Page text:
Oser Communications Group

Gourmet News August 2019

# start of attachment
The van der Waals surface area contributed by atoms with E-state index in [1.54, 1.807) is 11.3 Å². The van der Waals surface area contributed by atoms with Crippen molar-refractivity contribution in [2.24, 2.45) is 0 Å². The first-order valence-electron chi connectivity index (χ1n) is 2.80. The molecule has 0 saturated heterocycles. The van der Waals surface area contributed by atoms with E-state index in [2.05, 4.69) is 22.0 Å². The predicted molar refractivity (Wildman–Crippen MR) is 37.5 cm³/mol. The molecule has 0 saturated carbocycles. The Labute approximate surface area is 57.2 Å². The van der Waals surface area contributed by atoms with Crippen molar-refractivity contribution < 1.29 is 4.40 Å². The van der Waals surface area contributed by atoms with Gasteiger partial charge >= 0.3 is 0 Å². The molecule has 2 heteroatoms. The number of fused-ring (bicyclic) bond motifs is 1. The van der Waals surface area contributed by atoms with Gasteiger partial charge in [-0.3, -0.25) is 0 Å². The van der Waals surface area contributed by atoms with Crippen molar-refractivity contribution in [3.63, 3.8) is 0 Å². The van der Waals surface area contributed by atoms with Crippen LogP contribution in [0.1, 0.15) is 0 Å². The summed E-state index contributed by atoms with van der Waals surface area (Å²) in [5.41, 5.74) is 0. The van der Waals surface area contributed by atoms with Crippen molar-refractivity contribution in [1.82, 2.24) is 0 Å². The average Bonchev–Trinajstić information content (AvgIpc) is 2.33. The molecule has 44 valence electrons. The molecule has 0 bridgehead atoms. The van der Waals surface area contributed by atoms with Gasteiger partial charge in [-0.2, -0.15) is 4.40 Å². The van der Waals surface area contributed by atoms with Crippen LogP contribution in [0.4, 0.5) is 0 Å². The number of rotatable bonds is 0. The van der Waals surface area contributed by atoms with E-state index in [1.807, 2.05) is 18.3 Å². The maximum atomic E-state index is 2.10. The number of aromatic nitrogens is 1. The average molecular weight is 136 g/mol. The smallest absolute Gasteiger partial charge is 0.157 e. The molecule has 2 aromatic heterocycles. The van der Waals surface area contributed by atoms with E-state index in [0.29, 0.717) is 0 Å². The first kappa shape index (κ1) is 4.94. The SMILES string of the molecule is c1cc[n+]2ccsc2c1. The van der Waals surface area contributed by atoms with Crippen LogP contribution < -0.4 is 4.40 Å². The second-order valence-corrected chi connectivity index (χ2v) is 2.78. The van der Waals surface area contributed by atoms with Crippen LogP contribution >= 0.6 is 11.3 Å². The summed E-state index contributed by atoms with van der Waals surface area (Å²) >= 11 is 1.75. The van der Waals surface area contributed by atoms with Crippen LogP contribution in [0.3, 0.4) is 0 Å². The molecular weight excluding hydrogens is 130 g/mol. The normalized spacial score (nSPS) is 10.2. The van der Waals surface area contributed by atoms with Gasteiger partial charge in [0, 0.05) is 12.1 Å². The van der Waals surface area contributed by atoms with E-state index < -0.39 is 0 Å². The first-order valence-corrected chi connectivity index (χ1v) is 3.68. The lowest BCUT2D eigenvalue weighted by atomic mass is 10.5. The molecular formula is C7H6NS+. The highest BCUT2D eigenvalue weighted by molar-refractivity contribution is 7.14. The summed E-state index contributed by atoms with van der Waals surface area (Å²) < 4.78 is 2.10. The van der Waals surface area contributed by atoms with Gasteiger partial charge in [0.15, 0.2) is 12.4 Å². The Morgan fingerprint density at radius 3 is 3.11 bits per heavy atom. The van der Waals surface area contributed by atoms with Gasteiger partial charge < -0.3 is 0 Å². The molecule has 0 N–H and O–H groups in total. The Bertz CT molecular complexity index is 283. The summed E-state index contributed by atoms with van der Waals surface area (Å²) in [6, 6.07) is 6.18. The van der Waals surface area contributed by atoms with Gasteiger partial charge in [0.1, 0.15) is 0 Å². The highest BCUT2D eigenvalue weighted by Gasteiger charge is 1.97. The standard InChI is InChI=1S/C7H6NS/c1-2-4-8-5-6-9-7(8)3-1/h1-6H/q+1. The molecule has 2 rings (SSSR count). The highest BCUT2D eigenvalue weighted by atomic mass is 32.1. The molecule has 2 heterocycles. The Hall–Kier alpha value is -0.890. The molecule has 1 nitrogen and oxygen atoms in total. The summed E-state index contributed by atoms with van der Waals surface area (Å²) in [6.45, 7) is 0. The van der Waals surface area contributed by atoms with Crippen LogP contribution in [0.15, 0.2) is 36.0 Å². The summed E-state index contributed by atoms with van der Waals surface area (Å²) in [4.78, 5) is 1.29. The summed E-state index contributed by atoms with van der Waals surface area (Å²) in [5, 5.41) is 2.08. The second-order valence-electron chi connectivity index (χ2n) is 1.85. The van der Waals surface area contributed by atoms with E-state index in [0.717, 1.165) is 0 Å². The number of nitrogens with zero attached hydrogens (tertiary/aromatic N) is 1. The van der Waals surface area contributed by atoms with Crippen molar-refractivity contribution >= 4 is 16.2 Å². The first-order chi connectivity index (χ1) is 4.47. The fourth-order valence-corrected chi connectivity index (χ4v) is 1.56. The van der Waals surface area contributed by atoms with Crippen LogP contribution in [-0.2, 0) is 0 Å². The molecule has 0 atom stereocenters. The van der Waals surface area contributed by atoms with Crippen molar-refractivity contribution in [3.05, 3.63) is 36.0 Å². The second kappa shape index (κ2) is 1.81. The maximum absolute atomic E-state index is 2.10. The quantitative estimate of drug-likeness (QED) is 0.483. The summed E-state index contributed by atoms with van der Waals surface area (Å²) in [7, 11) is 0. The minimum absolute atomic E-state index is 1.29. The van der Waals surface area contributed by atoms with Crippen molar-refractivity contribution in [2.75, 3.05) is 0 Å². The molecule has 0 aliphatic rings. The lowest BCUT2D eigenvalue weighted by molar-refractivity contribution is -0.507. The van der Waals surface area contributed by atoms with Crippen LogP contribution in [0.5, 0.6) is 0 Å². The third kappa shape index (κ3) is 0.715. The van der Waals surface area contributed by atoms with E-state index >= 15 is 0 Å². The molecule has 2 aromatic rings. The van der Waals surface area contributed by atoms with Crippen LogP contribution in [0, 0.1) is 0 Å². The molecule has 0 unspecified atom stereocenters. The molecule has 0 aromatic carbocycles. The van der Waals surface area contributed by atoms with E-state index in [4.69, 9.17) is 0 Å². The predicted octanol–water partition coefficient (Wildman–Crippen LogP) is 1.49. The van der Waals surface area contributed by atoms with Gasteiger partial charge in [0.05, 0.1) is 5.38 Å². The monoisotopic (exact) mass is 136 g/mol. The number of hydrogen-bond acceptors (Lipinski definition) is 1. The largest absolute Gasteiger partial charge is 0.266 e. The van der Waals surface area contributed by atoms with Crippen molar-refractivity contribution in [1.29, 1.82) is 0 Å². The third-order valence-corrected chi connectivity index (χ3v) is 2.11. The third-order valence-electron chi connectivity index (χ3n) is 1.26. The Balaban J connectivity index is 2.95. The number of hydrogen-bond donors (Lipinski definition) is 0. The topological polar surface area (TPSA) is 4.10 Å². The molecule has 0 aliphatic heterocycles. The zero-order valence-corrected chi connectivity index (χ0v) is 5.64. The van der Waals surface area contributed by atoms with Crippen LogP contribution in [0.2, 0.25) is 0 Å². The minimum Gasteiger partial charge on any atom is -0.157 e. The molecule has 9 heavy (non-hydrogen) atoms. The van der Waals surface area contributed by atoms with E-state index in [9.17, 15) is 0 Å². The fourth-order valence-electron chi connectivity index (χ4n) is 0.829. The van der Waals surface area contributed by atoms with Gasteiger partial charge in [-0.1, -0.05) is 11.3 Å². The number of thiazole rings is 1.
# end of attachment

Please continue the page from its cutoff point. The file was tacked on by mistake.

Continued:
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BY LORRIE BAUMANN American producers of fine chocolates are working on plans to raise their profile and grow their industry – largely by mak- ing even better chocolate, accord- ing to Bill Guyton, Executive Director of the Fine Chocolate Industry Association (FCIA), a trade association with more than 350 members across the country. Those members include choco- latiers, people who make confec- tionery from chocolate that they obtain from processors, as well as chocolate makers, the people who make bean-to-bar confec- tions. The fine chocolate that FCIA members want the rest of us to appreciate is different by a matter BY LORRIE BAUMANN Cincinnati, Ohio, residents con- sider the city's Hyde Park neigh- borhood and, especially, its central square, an oasis of peace, history and beauty within one of the fastest-growing economic powers of the Midwest. Five miles from downtown Cincin- nati, Hyde Park was incorporated in 1896 as a community designed to preserve natural and architec- tural beauty. Hyde Park Square is home to the Kilgore Fountain, a locally famous landmark; an art festival that's been held every fall for more than half a century; and, since 1996, Hyde Park Gourmet Gourmet Food and Wine with a Side of Cincinnati History Continued on PAGE 12 Continued on PAGE 14 Continued on PAGE 9 Food & Wine, co-owned by sis- ters Evelyn Ignatow and Sylvia Levine. The store is located on the ground floor of a five-story build- ing across the street from the is- land park and fountain that are the heart of the Square in a neigh- borhood that's noted for its walk- ability as well as its array of specialty shops, farmers market and the economic and ethnic di- versity of its residents. Hyde Park Gourmet's long, nar- row space was a defunct deli- catessen when the two sisters, Sylvia, with a background in re- tail, and Evelyn, with a culinary and business background, de- cided to convert the premises into a specialty food store with high- quality, unique products from around the world. "It was Sylvia's idea to open the store, but it was my idea to sell food and wine," Igna- tow said. They gut- ted the former deli's interior, in- stalled an open merchandiser cheese case and stocked new shelving with gourmet ingredi- ents ranging from bulk chocolate for baking, dried mushrooms, sauces and condiments, pickles and crackers, olive oils and balsamic vine- gars from all over the world. In addition, they curated what one shopper de- scribed as "a massive collec- tion of wine," all arranged in 1,500 square feet of sales floor. The emphasis is on Dryland Farmers Prosper with Organic Pulses Fine Chocolate Appeals to American Consumers of degree from mass market chocolate, and the working defi- nition developed by the FCIA in- cludes various attributes: flavor, texture and appearance, a high percentage of cacao that's had minimal processing and that's eth- ically sourced. "If you buy your chocolate bar, and sugar is the first ingredient, followed by a long list of ingredients, it is not fine chocolate. Fine chocolate typically is high in cocoa content and low in sugar," Guyton said. The association's strategic plan includes defining industry stan- dards for chocolate and develop- ing a stronger supply chain for ethical sourcing of cocoa and other ingredients that go into chocolate. "Over the next five years, we will work through part- nerships in cocoa-growing coun- tries to improve cocoa quality and provide a consistent supply to fine chocolate companies to use in their products. We also are working with our members to de- velop direct trade, which shortens the supply chain," Guyton said. A Love Affair with Chocolate Consumers buy chocolate be- cause they love it, and while the percentage of them who buy fine chocolate exclusively or almost exclusively is just a small part of a very large market, those con- sumers will go where they need to go and pay what they need to pay BY LORRIE BAUMANN A snack can be more than just a small meal to stave off hunger when the mid-afternoon dol- drums hit hard but there's still work to be done before dinner, says Robert Ehrlich, Chief Exec- utive Officer and Founder of Vegan Rob's, his brand of chips, puffs and popcorn, since 2013. Vegan Rob's snacks include Pro- biotic Dragon Puffs, Brussel Sprout Puffs, Probiotic Cauli- flower Puffs, Turmeric Chips, Spinach & Matcha Kettle Chips and Vegan Pop. If the names Continued on PAGE 14 A Snack Brand for Comfort and Compassion sound more like "health food" than "junk food," well, that's not an accident. "We are positioned in snack foods, which is the most visible prod- uct in any situation of retail and c o m m e rc e . They're very a f f o r d a b l e grab-and-go nutrition with no preparation necessary other than opening the bag," he said. "Most people buy snacks for stress and anxiety. They don't buy them be- cause they're hungry. We're on the forefront of creating sensory snacks.... We're onto something huge here. It's a whole new fron- tier of creating sensory snacks to calm people's nerves and to cen- ter them – using techniques of BY LORRIE BAUMANN Timeless Natural Food offers a gourmet line of heirloom certi- fied-organic lentils, peas, chick- peas and specialty grains. Grown in Montana and its neighboring states, the pulses that Timeless offers in both re- tail packaging for specialty gro- cers and in 10-pound and 25-pound packages for foodser- vice use come from a group of organic farming pioneers on a mission to preserve Montana's family farms by rebuilding soils subjected to a century of indus- trial monoculture wheat pro- duction. "We are not alone on this planet, and we have an obliga- tion for stewardship, not only to our fellow human beings, but also for the environment," says company co-Founder and Presi- dent David Oien. "Through the business that my three friends and I have created, called Time- less Seeds and the brand name Timeless Natural Food, we really have been instrumental in sup- porting many other farmers around Montana to convert some or all of their acreage to certified organic production to allow their family farms to survive." VOLUME 84, NUMBER 8 AUGUST 2019 n $7.00 www.gourmetnews.com SUPPLEMENT: SFF Wrap-Up SEE PAGE 15 HOT PRODUCTS: Better Foods SEE PAGE 20 NATURALLY HEALTHY: Hippie Snacks SEE PAGE 13 NEWS & NOTES n Specialty Food Market Goes Mainstream PAGE 6 RETAILER NEWS n New Convenience Store Concept Opens in Florida PAGE 9 SUPPLIER NEWS n Parmacotto Partnership Promises Prosciutto Proliferation PAGE 10 NATURALLY HEALTHY n Crunchy Granola Goodness in a Portable Snack PAGE 13 SUPPLEMENT n SFF Wrap-Up PAGE 15 News ..............................................6 Ad Index .......................................22 Calendar.......................................22 G OURMET N EWS T H E B U S I N E S S N E W S P A P E R F O R T H E G O U R M E T I N D U S T R Y ®